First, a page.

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Lesson 3: Intellectual Property 101

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Lesson 3: Intellectual Property

So here we are again… Strap in, this is a good one!

Topic 1: What’s Intellectual Property?

Using broad strokes, “Intellectual property” (IP) is a general term referring to creative assets that are intangible. IP is all around us: 

  • Brand names

  • Logos

  • Slogans

  • Domain names (website addresses)

  • New products

  • Inventions

  • Designs and illustrations

  • Software and formulae

  • Customer lists and data

  • Website content

Most entrepreneurs will identify multiple IP categories that apply to them and their business. Some businesses might even revolve entirely around their IP, but regardless of if your company is totally IP-based or if it's tangential, it will impact your company. Learning how to leverage IP Law early will benefit your business in the long term and help you increase your company’s value.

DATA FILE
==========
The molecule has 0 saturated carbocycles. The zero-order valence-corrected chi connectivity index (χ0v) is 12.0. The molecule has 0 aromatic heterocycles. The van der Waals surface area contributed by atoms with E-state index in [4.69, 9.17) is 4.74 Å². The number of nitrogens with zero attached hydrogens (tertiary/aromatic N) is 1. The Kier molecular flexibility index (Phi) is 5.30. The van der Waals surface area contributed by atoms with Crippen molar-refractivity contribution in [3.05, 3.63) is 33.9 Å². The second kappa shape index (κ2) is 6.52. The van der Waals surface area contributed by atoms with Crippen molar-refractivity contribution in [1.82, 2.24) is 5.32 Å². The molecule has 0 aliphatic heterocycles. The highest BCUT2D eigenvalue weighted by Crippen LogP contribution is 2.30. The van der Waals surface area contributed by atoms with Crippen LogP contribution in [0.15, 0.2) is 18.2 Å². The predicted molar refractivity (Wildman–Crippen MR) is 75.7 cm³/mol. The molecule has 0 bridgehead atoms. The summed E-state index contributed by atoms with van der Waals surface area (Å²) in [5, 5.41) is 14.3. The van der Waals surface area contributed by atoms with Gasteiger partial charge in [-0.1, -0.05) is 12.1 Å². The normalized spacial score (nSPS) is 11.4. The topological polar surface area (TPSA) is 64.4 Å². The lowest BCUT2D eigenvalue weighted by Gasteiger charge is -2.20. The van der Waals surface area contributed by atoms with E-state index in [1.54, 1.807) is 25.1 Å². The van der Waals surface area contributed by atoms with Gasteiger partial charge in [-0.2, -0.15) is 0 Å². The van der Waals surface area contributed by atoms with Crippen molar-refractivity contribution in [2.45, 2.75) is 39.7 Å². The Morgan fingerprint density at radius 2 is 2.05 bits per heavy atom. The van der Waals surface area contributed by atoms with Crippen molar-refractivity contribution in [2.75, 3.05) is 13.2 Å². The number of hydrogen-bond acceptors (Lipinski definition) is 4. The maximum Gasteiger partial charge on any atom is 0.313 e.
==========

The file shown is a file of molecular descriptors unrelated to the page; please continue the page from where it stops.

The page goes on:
Think About Your IP

Our keen readers from Lesson 1 will know the importance of identifying and addressing legal matters early. For readers who have skipped ahead, the message we are preaching comes down to one basic principle: the quicker you address your legal needs, the less stress, expense, and headache you’ll face down the road.

Like we learned in Lesson 1, leveraging the law will help you run a healthy and prosperous business — getting effective legal help doesn’t have to be a sunk cost. Like with business law matters, it is imperative that any intellectual property issues be recognized and accounted for at the outset of your business. While it’s not always easy to identify every single piece of IP you’ll need to protect (and leverage) from day 1, hitting the ground running is always beneficial. We’ll get into the specific categories of intellectual property law and protections, but first we’ll provide a quick example to help you recognize how pervasive IP is, even for the most run-of-the-mill small business.